Available Sales or Lettings Properties within Millbank EstateWe do not share the information you provide with any third parties.
Millbank Estate, Erasmus Street, London SW1P
City Of Westminster
Built in the late 1800’s it was influenced by the arts and crafts movement and also the Queen Anne style of architecture
550 flats across 15 Houses
Millbank Estate is extremely well located for access to the rail/tube links of St James’ Park, Westminster Pimlico and Victoria.
Millbank Estate, an Overview
Originally developed as social housing in the late 19th Century, the Millbank Estate has – through former Prime Minister, Margret Thatcher’s Right-to-Buy scheme – become a hugely popular, desirable property investment appealing in particular to but-to-let investors or owner occupiers looking for a [relatively] cheap London pad.
Millbank Estate is located immediately behind Tate Britain and just on the fringes of Westminster’s Parliamentary District. All of London is easily accessible from this area with Pimlico Underground Station being only a few minute’s walk away and many of London’s key attractions are also within walking distance.
Purchasing within the Millbank Estate offers an excellent opportunity to own a piece of solid London housing stock that remains forever covetable.
A History of Millbank Estate
From its very conception, Millbank Estate was always intended to be an exemplary form of social housing. Built in the late 1800’s it was influenced by the arts and crafts movement and also the Queen Anne style of architecture, with a central courtyard or garden and the distinct red brick being such features that were more like the private mansion blocks of Victoria and Chelsea.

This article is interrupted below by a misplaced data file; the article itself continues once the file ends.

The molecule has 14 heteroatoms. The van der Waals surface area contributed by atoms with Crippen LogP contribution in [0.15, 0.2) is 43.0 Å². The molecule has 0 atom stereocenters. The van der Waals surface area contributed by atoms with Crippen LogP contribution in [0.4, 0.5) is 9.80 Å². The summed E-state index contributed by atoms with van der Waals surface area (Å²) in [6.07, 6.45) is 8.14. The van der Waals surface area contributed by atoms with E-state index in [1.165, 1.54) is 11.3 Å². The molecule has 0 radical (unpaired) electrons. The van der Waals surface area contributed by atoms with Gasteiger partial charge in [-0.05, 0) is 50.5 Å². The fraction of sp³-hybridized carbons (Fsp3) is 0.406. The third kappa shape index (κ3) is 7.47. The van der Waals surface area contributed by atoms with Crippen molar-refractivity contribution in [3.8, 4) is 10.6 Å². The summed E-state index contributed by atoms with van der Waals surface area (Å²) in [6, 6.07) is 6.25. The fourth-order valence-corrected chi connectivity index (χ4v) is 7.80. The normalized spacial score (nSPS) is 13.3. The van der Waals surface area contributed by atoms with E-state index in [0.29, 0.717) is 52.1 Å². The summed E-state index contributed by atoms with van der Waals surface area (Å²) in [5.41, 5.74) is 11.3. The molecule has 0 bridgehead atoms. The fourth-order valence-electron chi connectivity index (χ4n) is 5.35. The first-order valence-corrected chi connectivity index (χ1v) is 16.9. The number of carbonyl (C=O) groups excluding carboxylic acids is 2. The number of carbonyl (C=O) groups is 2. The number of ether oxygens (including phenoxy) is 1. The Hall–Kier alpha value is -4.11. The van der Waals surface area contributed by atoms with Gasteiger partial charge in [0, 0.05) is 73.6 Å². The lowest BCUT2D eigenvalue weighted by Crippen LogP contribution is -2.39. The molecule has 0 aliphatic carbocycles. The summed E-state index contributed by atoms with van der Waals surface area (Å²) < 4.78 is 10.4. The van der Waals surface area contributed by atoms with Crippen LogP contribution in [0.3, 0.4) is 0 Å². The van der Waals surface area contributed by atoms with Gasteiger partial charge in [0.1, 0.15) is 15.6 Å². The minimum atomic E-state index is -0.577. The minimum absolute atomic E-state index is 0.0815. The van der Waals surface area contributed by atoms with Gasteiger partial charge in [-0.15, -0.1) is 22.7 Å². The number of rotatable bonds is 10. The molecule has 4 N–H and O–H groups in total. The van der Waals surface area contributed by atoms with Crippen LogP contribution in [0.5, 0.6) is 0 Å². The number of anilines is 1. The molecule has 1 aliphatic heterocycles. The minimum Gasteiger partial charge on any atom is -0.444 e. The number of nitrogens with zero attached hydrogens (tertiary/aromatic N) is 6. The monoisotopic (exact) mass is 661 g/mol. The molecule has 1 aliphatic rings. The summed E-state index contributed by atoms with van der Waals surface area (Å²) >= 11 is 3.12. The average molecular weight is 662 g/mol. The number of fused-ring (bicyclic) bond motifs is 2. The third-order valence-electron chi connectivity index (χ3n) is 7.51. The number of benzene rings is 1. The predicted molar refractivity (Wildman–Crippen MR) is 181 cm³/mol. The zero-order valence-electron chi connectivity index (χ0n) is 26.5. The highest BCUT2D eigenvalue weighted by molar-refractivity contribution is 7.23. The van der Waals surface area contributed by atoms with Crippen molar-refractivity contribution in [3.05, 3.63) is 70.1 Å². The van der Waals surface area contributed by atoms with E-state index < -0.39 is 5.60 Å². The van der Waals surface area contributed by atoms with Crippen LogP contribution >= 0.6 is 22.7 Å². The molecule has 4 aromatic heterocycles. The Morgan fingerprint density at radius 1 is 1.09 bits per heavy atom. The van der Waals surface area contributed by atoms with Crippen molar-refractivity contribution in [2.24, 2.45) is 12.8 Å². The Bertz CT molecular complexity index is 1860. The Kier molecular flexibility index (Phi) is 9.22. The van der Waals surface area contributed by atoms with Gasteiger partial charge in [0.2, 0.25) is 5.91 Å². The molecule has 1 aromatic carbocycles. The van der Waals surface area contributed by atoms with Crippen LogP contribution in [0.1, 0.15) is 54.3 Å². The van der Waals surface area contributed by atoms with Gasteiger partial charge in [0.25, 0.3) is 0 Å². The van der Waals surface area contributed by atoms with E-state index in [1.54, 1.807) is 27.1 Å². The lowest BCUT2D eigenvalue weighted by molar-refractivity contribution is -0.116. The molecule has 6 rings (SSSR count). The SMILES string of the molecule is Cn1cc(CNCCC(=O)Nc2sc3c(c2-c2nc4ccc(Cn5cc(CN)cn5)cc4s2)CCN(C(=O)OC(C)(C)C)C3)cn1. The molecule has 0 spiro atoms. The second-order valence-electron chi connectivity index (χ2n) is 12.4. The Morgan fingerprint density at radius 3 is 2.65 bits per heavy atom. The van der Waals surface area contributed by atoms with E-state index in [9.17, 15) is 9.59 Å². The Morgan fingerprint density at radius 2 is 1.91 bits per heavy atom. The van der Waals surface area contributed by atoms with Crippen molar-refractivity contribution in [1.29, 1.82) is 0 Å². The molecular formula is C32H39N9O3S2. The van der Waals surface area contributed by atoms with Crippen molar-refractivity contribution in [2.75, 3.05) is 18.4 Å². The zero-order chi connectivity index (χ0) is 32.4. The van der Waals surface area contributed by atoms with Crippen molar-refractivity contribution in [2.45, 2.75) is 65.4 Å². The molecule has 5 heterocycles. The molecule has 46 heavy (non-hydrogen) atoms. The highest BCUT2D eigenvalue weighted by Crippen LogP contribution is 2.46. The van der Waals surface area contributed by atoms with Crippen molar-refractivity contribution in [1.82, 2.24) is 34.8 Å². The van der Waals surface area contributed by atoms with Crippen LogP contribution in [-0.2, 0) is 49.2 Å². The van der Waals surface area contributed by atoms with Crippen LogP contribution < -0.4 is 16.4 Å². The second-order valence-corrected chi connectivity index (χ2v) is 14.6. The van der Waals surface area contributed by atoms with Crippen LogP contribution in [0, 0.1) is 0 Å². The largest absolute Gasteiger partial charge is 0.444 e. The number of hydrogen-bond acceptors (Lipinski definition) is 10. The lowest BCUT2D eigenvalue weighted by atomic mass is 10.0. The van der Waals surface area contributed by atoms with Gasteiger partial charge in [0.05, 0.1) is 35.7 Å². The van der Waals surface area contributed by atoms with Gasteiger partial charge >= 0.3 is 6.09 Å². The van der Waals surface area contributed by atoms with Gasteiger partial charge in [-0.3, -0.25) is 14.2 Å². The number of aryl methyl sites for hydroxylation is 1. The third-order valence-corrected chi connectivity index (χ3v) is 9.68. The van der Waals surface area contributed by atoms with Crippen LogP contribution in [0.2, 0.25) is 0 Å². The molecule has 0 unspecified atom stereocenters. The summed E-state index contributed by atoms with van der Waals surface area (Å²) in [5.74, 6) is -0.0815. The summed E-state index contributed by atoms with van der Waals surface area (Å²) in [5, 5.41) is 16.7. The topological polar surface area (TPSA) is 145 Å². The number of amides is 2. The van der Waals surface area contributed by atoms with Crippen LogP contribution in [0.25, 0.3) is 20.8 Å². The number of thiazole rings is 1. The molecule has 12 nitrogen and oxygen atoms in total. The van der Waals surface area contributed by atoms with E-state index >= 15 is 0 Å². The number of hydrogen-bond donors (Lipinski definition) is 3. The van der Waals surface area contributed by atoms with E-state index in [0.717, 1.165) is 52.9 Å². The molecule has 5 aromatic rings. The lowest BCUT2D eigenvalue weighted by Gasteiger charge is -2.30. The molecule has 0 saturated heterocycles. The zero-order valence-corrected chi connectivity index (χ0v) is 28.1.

Made of 15 houses the development initially housed over 4000 tenants but due to remodelling after the Second World War it was rationalised into about 550 fully self-contained flats. An integral part of the Millbank Conservation Area, Millbank Estate is situated directly behind Tate Britain and appropriately the estates 15 houses are each named after a notable British Artist including; Ruskin, Turner, Gainsborough and Stubbs.
Tate Britain itself was built around the same time as the estate. The gallery, a gift from Sir Henry Tate, was originally known as ‘The National Gallery of British Art’ and was built to house the nation’s paintings including a substantial collection of works by JMW Turner. However, even from the outset the gallery was popularly known as ‘The Tate’ and so was renamed in honour of its benefactor.
To the south east of Millbank Estate and next door to Tate Britain, is the former Royal Army Medical Corps and Millbank Barracks with its open parade ground. This has now been taken over by the University of the Arts London and is home to Chelsea College of Art & Design. With the parade ground being left open, the college hosts a number of public exhibitions and events as well as having a small public café and art supplies shop.
Collectively the Millbank Conservation Area is a lovely example of late 19th Century Architecture with a considered, thoughtful layout that has a mix of public and private spaces. The public garden at the front of the estate is beautifully maintained and is a popular yet peaceful spot for the local office workers to enjoy lunch al fresco.
Living & Investing In Millbank Estate